Clearly Gage and Dylan are not exactly the stick-by-you thick-and-thin help-a-friend-when-he’s-down types.  What jerks, frankly.

In addition, why are Gage and Dylan the only ones coming by? Dylan is a reporter and Gage is… I have no idea (if I knew, I’ve already forgotten.) Where are the teammates? For that matter, wouldn’t you think that the NHL would have people coming by to check on Zack? People to badger him into going to his doctor and physical therapy appointments because I would think that would be, essentially, part of his damned contract? That’s just a guess on my part… and if I were writing a novel about hockey players, particularly one wherein a vast portion of the plot depended on the recovery route of a main character, I’d do some freakin’ research. 

(NOTE: I'm not ignoring comments, I promise. I'm just ... in a weird place and having gotten responding to them yet. But I LIVE for comments, so don't let this stop you from making them. Now, Blogger is apparently keeping people from commenting, which suuuuuucks, but I appreciate when you get them through.) 

Friday, May 15, 2015

Knock Me for a Loop: Post 4

Row 3: Unheroic Heroine

(Posts for the foreseeable future may be a bit brief and slapdash. Proofreading? Revision? What are those!? Sincere apologies—it’s been a heck of a few months and the Commissioner is digging her way out of them.)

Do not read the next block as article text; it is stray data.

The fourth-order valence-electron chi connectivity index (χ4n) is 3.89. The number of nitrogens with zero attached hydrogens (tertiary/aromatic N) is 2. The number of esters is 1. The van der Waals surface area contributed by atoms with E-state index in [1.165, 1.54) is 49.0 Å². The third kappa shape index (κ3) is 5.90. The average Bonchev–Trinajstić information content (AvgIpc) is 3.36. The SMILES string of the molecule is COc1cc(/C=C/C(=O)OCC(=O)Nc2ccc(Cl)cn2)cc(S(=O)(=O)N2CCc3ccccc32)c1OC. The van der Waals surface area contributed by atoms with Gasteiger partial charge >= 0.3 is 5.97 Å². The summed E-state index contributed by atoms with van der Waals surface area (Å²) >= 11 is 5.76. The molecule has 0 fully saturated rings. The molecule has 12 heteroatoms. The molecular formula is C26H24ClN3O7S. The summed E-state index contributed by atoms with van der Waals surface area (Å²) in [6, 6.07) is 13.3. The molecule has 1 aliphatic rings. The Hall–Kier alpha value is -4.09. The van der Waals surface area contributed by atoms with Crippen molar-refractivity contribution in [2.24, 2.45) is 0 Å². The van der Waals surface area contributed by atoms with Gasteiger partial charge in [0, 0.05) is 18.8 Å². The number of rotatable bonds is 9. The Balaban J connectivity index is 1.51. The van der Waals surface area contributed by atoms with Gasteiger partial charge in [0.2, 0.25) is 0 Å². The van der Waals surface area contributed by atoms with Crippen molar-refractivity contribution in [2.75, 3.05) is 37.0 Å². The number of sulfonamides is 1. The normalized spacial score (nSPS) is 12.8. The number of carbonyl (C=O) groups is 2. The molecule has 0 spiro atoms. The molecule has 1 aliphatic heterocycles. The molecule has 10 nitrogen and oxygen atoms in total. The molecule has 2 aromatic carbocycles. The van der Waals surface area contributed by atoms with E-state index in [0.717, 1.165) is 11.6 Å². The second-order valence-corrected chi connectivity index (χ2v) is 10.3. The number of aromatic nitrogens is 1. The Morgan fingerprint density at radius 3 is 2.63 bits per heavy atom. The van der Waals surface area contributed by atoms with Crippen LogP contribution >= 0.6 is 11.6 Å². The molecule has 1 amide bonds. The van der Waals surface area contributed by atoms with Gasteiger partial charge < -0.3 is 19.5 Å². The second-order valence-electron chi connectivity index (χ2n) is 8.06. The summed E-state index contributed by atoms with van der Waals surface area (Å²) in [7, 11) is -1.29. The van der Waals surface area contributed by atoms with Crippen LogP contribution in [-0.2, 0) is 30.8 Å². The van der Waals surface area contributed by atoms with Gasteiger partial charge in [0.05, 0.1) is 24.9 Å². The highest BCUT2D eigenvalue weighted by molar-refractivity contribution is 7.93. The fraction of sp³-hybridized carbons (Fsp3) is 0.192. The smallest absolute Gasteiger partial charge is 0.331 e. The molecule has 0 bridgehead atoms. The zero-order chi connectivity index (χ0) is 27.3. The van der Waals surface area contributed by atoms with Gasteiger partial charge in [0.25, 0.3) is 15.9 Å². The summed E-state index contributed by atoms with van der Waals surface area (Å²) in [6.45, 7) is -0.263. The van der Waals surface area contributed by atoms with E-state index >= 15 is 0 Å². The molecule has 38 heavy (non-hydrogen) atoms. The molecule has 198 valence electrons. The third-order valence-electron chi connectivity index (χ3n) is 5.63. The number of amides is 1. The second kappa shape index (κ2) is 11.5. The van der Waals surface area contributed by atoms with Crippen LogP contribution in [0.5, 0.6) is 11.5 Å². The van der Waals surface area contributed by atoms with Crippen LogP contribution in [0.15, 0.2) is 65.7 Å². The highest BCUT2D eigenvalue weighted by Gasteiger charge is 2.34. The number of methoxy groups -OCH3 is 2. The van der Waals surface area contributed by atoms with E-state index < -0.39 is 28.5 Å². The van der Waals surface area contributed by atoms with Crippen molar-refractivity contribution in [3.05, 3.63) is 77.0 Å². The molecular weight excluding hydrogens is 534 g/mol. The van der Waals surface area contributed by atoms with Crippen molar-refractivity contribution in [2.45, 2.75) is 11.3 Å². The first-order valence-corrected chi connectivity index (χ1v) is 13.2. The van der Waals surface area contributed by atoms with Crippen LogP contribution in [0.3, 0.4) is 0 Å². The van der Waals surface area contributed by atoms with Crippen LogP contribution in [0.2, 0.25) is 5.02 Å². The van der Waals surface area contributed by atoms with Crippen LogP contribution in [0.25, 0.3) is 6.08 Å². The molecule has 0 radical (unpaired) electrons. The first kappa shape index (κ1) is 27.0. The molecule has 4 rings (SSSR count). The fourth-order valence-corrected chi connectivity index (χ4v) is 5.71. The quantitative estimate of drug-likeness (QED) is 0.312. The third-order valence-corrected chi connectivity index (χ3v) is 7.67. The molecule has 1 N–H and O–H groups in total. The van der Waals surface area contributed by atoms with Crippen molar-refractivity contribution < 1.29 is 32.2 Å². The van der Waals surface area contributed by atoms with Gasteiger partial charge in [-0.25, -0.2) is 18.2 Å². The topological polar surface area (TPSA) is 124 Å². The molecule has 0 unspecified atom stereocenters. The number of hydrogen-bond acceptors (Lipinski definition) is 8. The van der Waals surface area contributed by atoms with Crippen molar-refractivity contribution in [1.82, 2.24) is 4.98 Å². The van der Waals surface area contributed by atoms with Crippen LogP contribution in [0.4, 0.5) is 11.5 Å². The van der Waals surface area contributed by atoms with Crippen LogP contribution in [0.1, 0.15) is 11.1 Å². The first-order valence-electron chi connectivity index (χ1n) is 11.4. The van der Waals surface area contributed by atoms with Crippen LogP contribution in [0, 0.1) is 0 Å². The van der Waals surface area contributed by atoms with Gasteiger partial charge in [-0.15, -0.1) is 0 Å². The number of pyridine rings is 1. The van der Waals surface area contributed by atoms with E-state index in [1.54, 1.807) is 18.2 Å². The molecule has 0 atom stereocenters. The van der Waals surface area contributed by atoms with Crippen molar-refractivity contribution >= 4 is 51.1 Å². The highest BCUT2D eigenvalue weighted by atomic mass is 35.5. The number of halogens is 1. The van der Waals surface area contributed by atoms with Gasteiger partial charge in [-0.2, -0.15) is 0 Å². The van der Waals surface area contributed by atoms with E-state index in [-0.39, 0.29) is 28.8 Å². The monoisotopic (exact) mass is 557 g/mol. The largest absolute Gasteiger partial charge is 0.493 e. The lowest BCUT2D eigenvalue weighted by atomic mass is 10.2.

Grace, our heroine, is having a “Girls’ Night Out” with Ronnie, the star of the first book in this series, only since they’re staying in at Grace’s house, I’m not sure how it’s a night out. They’re watching a movie and eating takeout, which necessitates also giving tastes of said takeout to Muffin, the Saint Bernard that Grace stole from Zack.

Considering the noxious breath and mutant salivary glands that came as part and parcel of the furry monster, it was a minor miracle she hadn’t dropped him at the nearest animal shelter within minutes of leading him out of Zack’s apartment.

She’d hated the mangy beast for years while she and Zack dated. Deemed him nothing more than a stinky, overgrown nuisance, and had often hinted that Zack should get rid of him so they could get a smaller pet… (39).

If I didn’t already dislike Grace, this passage would do it. What. The. Hell. Seriously. I know I’m an animal lover, but even so, really!? There is SO MUCH wrong with this passage. First, stealing someone’s dog? Always wrong. Second, stealing a pet to drop it off at a shelter purely to piss someone off? That’s sociopathic. I mean, unless the dog is actively aggressive, I have a hard time understanding how anyone can hate any dog, but I get that not everyone likes animals. (I don’t actually trust people who don’t like animals, but that’s my own hangup.) That’s not what’s going on here—Grace apparently wanted them to get a Pomeranian instead. She wanted to get rid of the dog they had—which essentially means KILLING said dog because most shelters are overflowing, but at BEST means uprooting a dog from its family—because she wanted something cuter and which drooled less often.